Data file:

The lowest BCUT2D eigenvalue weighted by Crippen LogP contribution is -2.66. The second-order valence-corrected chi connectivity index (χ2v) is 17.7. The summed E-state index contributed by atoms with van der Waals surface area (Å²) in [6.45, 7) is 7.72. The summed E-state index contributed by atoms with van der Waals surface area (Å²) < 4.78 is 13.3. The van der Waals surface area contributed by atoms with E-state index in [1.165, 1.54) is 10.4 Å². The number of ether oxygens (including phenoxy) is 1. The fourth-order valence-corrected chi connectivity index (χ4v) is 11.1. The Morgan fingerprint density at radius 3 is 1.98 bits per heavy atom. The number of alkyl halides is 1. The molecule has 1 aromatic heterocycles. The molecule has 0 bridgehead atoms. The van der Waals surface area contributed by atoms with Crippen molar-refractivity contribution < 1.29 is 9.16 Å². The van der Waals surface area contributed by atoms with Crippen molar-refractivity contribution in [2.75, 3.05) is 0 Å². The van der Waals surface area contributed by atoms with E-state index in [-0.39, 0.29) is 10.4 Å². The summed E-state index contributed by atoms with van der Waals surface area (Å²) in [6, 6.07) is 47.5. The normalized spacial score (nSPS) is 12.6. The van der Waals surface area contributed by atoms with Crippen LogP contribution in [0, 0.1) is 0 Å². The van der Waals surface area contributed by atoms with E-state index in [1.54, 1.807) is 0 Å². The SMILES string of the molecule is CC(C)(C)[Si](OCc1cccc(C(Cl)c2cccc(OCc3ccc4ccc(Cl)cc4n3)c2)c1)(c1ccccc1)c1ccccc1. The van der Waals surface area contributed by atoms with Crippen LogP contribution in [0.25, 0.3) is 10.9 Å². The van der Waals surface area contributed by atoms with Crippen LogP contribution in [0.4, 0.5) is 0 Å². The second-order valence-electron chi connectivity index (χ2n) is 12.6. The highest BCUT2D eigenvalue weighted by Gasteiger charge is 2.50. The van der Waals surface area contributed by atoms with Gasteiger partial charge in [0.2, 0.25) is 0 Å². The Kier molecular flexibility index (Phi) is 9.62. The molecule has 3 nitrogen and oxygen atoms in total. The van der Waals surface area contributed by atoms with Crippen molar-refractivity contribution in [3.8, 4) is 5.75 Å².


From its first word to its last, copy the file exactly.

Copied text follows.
The lowest BCUT2D eigenvalue weighted by Crippen LogP contribution is -2.66. The second-order valence-corrected chi connectivity index (χ2v) is 17.7. The summed E-state index contributed by atoms with van der Waals surface area (Å²) in [6.45, 7) is 7.72. The summed E-state index contributed by atoms with van der Waals surface area (Å²) < 4.78 is 13.3. The van der Waals surface area contributed by atoms with E-state index in [1.165, 1.54) is 10.4 Å². The number of ether oxygens (including phenoxy) is 1. The fourth-order valence-corrected chi connectivity index (χ4v) is 11.1. The Morgan fingerprint density at radius 3 is 1.98 bits per heavy atom. The number of alkyl halides is 1. The molecule has 1 aromatic heterocycles. The molecule has 0 bridgehead atoms. The van der Waals surface area contributed by atoms with Crippen molar-refractivity contribution < 1.29 is 9.16 Å². The van der Waals surface area contributed by atoms with Crippen molar-refractivity contribution in [2.75, 3.05) is 0 Å². The van der Waals surface area contributed by atoms with E-state index in [-0.39, 0.29) is 10.4 Å². The summed E-state index contributed by atoms with van der Waals surface area (Å²) in [6, 6.07) is 47.5. The normalized spacial score (nSPS) is 12.6. The van der Waals surface area contributed by atoms with Crippen LogP contribution in [0, 0.1) is 0 Å². The van der Waals surface area contributed by atoms with E-state index in [1.54, 1.807) is 0 Å². The SMILES string of the molecule is CC(C)(C)[Si](OCc1cccc(C(Cl)c2cccc(OCc3ccc4ccc(Cl)cc4n3)c2)c1)(c1ccccc1)c1ccccc1. The van der Waals surface area contributed by atoms with Crippen LogP contribution in [0.25, 0.3) is 10.9 Å². The van der Waals surface area contributed by atoms with Crippen LogP contribution in [0.4, 0.5) is 0 Å². The second-order valence-electron chi connectivity index (χ2n) is 12.6. The highest BCUT2D eigenvalue weighted by Gasteiger charge is 2.50. The van der Waals surface area contributed by atoms with Gasteiger partial charge in [0.2, 0.25) is 0 Å². The Kier molecular flexibility index (Phi) is 9.62. The molecule has 3 nitrogen and oxygen atoms in total. The van der Waals surface area contributed by atoms with Crippen molar-refractivity contribution in [3.8, 4) is 5.75 Å².